Business Account: Use this account to deposit payment from your clients. The figures here give an idea of your fair share of earnings. This is your actual paycheck account, and the money deposited here will be consumed for expenses.
Personal Account: The money in the personal account comes from the business account only, and should be a nominal figure that is generated at regular intervals. Transferring the entire amount from business to personal account will leave you strapped. Hence, be prudent enough in allotting figures for your personal account from the business account.
4. Manage Your Taxes Well
Dealing with taxes is one of the biggest anxieties for freelancers. Filing for your annual tax return turns out to be the most tedious job especially if you do it last minute. Missing out the deadline dates will only incur additional penalties and since you running short of time, the probability of missing out on a large chunk of receipts is quite high.
Therefore in order to prudently manage your finances, always file your tax returns as soon as the previous year filing gets over. Use your last year’s tax return as a guideline. This way you will have ample time to double-check your expenses and also make a fair share of savings to leverage your tax bills. As a smart taxpayer, keep aside 25% of your income as savings for taxes.
5. Make Provision for Short & Long-term Savings
Savings are extremely important, especially if you plan to work as a freelancer. Freelancing work can be immensely predictable. Therefore before you start your journey of ‘being your own boss’, it is advisable to save at least three months income in advance to stay sound while dealing with the “troughs” in your career. Once things get rolling, also start making provisions for your short and long-term savings.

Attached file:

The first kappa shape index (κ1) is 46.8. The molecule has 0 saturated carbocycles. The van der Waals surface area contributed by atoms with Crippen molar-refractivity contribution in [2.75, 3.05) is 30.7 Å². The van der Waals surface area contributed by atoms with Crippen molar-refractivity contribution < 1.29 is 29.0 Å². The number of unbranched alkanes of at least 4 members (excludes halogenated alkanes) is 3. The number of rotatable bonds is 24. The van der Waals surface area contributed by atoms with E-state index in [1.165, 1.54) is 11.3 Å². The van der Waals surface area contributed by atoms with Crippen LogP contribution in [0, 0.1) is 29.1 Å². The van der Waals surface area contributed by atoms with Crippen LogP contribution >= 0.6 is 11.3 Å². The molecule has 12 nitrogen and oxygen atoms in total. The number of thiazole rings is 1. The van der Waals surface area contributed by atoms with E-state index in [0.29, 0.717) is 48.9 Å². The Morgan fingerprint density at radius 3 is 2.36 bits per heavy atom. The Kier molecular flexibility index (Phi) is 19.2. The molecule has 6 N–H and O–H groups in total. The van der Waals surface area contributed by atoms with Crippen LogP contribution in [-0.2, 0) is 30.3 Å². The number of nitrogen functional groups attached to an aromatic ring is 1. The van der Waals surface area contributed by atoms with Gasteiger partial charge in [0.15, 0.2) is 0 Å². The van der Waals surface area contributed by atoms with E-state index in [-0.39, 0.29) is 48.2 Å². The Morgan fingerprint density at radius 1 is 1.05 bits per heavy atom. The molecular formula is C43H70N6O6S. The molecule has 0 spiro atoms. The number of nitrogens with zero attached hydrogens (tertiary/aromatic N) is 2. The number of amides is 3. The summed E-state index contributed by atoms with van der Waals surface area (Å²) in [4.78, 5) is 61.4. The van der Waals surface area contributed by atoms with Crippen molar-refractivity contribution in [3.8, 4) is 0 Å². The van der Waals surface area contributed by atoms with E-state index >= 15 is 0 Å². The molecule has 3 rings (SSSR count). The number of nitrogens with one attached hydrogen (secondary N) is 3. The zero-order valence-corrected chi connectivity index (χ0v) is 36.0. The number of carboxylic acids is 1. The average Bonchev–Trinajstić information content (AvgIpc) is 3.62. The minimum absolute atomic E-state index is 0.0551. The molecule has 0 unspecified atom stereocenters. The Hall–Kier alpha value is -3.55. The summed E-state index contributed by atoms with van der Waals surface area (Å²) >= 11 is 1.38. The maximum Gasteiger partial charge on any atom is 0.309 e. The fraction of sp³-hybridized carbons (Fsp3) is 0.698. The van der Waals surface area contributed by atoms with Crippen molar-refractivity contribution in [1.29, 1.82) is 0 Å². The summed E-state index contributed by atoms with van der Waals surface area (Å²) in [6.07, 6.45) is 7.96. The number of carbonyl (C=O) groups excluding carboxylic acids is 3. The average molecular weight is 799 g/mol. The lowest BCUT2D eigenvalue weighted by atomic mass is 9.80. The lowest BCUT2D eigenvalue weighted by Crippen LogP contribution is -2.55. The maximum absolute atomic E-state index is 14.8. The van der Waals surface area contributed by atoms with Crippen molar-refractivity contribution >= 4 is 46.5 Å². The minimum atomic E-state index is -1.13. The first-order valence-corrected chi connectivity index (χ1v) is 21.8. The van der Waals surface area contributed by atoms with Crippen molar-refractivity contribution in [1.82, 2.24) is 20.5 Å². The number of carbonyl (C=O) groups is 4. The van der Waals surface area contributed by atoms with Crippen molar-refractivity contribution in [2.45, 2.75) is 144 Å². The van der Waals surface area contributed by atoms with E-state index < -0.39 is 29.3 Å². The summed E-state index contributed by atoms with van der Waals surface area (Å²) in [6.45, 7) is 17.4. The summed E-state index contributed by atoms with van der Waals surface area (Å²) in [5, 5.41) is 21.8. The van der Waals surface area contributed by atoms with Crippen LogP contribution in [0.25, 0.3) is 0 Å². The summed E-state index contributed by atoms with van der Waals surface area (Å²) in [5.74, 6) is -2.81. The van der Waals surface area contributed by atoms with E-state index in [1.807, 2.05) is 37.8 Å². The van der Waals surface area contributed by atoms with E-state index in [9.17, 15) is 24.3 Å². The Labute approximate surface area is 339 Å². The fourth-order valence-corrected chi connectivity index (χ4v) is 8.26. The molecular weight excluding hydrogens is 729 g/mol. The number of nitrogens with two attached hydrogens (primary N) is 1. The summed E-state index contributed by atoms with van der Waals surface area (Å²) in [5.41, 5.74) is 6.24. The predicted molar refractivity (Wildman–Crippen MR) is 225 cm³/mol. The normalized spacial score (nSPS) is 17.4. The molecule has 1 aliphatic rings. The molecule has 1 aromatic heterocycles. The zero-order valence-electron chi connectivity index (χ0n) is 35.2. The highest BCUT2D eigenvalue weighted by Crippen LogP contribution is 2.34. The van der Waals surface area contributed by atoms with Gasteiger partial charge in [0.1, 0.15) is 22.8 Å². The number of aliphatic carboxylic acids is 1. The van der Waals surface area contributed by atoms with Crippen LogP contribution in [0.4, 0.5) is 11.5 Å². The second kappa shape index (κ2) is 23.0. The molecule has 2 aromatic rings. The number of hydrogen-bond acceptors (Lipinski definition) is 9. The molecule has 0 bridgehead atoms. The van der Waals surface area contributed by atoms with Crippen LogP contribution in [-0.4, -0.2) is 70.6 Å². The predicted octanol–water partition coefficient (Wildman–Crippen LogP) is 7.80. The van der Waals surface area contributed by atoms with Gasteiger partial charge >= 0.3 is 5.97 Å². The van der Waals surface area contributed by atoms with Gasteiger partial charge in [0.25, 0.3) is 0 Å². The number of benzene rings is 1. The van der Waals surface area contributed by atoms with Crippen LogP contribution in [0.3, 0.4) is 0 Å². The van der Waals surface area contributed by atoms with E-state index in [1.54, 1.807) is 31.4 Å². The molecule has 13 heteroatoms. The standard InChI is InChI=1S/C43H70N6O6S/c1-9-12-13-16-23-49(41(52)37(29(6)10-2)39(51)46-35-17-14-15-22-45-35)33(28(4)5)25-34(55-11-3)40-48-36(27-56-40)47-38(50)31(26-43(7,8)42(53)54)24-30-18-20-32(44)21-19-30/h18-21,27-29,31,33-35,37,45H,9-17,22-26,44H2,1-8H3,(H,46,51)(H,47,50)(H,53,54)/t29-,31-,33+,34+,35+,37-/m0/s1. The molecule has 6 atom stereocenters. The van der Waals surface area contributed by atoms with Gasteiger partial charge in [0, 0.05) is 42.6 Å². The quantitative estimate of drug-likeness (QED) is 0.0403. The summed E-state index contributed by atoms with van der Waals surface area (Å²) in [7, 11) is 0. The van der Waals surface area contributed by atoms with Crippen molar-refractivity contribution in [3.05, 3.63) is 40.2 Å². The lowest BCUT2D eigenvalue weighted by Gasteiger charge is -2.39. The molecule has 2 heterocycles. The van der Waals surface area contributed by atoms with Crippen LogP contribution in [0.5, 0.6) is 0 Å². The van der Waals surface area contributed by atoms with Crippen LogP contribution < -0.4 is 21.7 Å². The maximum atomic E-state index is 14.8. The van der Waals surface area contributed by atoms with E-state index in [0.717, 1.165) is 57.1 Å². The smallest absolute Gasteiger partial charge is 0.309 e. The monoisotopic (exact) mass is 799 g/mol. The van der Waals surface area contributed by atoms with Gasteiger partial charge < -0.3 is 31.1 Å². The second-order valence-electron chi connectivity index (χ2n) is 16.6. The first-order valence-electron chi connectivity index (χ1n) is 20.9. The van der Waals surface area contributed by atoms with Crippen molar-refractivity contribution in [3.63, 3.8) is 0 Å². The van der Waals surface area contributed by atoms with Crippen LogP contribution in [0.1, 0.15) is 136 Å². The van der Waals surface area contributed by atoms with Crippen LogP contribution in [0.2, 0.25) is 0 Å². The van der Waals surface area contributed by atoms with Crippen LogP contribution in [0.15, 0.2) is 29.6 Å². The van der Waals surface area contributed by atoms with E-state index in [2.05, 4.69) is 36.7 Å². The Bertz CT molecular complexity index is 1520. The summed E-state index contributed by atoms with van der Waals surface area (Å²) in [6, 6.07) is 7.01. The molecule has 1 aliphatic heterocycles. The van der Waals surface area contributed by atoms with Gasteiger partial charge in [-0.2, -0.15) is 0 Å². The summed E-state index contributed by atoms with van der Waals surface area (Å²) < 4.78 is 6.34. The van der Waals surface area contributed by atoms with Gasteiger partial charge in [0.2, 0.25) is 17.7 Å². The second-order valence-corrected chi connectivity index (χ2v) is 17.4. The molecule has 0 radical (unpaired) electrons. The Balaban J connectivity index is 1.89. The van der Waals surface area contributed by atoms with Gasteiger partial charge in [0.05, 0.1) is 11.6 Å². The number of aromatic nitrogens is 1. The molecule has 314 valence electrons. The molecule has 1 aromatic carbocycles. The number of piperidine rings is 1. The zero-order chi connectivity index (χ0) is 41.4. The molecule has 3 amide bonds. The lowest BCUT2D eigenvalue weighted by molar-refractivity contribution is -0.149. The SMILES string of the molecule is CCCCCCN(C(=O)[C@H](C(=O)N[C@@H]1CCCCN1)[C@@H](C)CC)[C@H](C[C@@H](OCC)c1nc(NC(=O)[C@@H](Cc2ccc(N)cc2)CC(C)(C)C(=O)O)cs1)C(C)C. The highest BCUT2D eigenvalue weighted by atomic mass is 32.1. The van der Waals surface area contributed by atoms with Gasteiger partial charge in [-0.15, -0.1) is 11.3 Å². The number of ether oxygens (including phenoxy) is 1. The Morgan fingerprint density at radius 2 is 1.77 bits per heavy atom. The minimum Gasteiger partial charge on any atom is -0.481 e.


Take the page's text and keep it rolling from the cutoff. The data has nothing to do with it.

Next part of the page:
Short-term savings or emergency savings are extremely important to meet unexpected expenses and manage your finances. According to financial planners, it amounts to a month’s income. Setting aside money for emergency savings enables you to deal with sudden expenses like health check-ups or car repairs, without having to draw money from your permanent savings.
Additionally, in a freelancing career, you also need to make provision for long-term savings that should be about three to four month’s income. These savings enable you to be financially sound as you deal with the inevitable ‘valleys’ in your freelancing career.
6. Plan For Your Retirement
Most of the freelancers overlook to plan for their retirement while they are the pear of their career, yet it is extremely essential. As a freelancer, you do not have employers to set up and make provisions for your retirement accounts. Experts suggest that it is wise to invest 20% of your current income in any retirement scheme.
7. Set Competitive Freelancing Rates
While it is important to be disciplined with your savings, it’s the least you can do if you are not earning enough. Re-evaluate your freelancing rates to ensure that you are being paid well, and if not consider increasing your rates. According to a survey, it was revealed that nearly 50% of the freelancers have increased their rates in the last year, and the other half plan to do so in the following year. Interact with other freelancers to get a fair idea of the average freelancing rates in the industry and increase your hourly charges proportionately. As you begin to generate more income, the financial pressure slumps.
Freelancing income can never be steady. Learning to strategically manage your finances is the key to enjoying the freedom of freelancing life.
Want more insights into living a life full of freedom? Check this out.